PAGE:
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Eats, Shoots & Leaves
The Zero Tolerance Approach to Punctuation
By Lynne Truss
Gotham Books
HC, 240 pgs. US$17.50/C$26
ISBN: 1-5924-0087-6

An English tutorial

By Bernard Chapin
web posted July 19, 2004

Eats, Shoots & Leaves: The Zero Tolerance Approach to PunctuationIt is quite surprising that a book about grammar would become a runaway bestseller in America today, particularly as there are fewer people reading than ever before, but Lynn Truss's Eats, Shoots & Leaves: The Zero Tolerance Approach to Punctuation has defied all expectations for the genre.

The author is a successful British journalist who decided to pen a book about punctuation, as it happens to be one of her greatest passions. She dedicated it to "sticklers" everywhere and urged them to unite, as the only thing they had to lose was their "sense of proportion." Truss is a perfectionist who dreams of stickler brigades running through the streets and whiting-out misused apostrophes or adding missing question marks to sentences upon advertisements.

There is much that is right about this book. Entire chapters are devoted to individual forms of punctuation. Over 130 pages of the text concern apostrophes, commas, colons, semicolons, dashes, question marks, and exclamation marks. Her work is strong when she is discussing the specifics of grammatical usage. Considerable historical background on language is shared and most of it is quite fascinating. We learn of a controversy created by a deathbed bound Graham Greene adding a comma to a document, and also the situation of Sir Roger Casement whose legal defense hinged on a bizarre grammatical interpretation of the Treason Act of 1351. In the end, Casement was "hanged on a comma."

Eats, Shoots & Leaves can be very educational for those who have difficulty remembering the essentials of grammar. Many will welcome instruction regarding terms like stet, interrobang, and the "yob's comma."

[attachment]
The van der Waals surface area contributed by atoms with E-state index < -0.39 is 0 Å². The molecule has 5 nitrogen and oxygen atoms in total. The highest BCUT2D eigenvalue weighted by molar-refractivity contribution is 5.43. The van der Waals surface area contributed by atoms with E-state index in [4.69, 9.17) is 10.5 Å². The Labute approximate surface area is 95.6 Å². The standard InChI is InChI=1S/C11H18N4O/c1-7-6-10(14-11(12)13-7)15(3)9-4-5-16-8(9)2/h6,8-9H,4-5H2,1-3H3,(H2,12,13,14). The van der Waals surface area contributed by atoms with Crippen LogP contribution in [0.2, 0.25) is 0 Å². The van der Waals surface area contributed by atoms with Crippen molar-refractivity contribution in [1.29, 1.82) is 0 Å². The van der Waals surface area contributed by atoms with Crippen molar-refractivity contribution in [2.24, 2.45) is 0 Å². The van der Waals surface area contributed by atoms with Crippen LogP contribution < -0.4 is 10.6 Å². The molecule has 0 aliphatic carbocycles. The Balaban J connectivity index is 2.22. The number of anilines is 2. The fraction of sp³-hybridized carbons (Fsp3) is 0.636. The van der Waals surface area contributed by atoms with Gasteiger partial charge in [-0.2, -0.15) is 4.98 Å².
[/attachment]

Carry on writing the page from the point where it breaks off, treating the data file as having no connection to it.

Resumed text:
Unfortunately, this reviewer cannot recommend the book, as its parts are infinitely greater than its whole. i Truss's illuminations are handicapped by her narrative voice. At first, her cheeky and hyper-adrenaline style charm the reader, but by page 50 one longs for a voice that is content to merely inform as opposed to one that seeks to entertain. The incessant asides are tiresome and a source of distraction. Here is an excellent example:

"Look at that sentence fly. Amazing. The way it stays up like that. Would anyone mind if I ate the last sandwich?"

In the sentence below the narrator manages not only to disrupt but to disturb as well:

"That man was Aldus Manutius the Elder (1450-1515) and I will happily admit I hadn't heard of him until about a year ago, but am now absolutely kicking myself that I never volunteered to have his babies."

There is also an irritability about Ms. Truss that cannot be denied. In the following passage, she shares her views regarding someone with whom she once had a transatlantic correspondence,

"In hindsight I see it was unrealistic to expect a pen-pal from the 8th grade in Detroit to write like Samuel Johnson. But on the other hand, what earthly use to me was this vapid mousey moron parading a pigmentational handicap?"

Then there is the matter of Truss's relentless personalization of punctuation marks which will strike anyone as being odd. She loves them and we never hear the end of it. It makes one wonder if the author is attempting to over-compensate for a disdain of humanity by swooning lustily for apostrophes and semi-colons. This excessive enthusiasm for punctuation affects the palate like four packets of saccharin in a small cup of coffee.

Yet another defect is that there has been no Americanization of the book. Her rules and procedures often are inappropriate for those who live outside of Britain. A three page discussion of how and where to use quotation marks disappointingly ends with, "[u]nless, of course, you are in America." Given the amount of sales in England, there is little excuse as to why the publisher didn't alter selected passages to meet the needs of those of us in the colonies.

This reviewer certainly cannot deny that Eats, Shoots & Leaves has some value for neophytes, but there are numerous works on the mechanics of writing, such as L. Sue Baugh's Essentials of English Grammar, that are more informative and less expensive.

Footnotes:

i It should be noted that even some of the "parts" or suggestions made for usage have been questioned by various authorities. Louis Menand, in his review, was quite contemptuous of the amount of grammatical knowledge that Truss possesses.

Bernard Chapin is a writer living in Chicago. He can be reached at bchapafl@hotmail.com.

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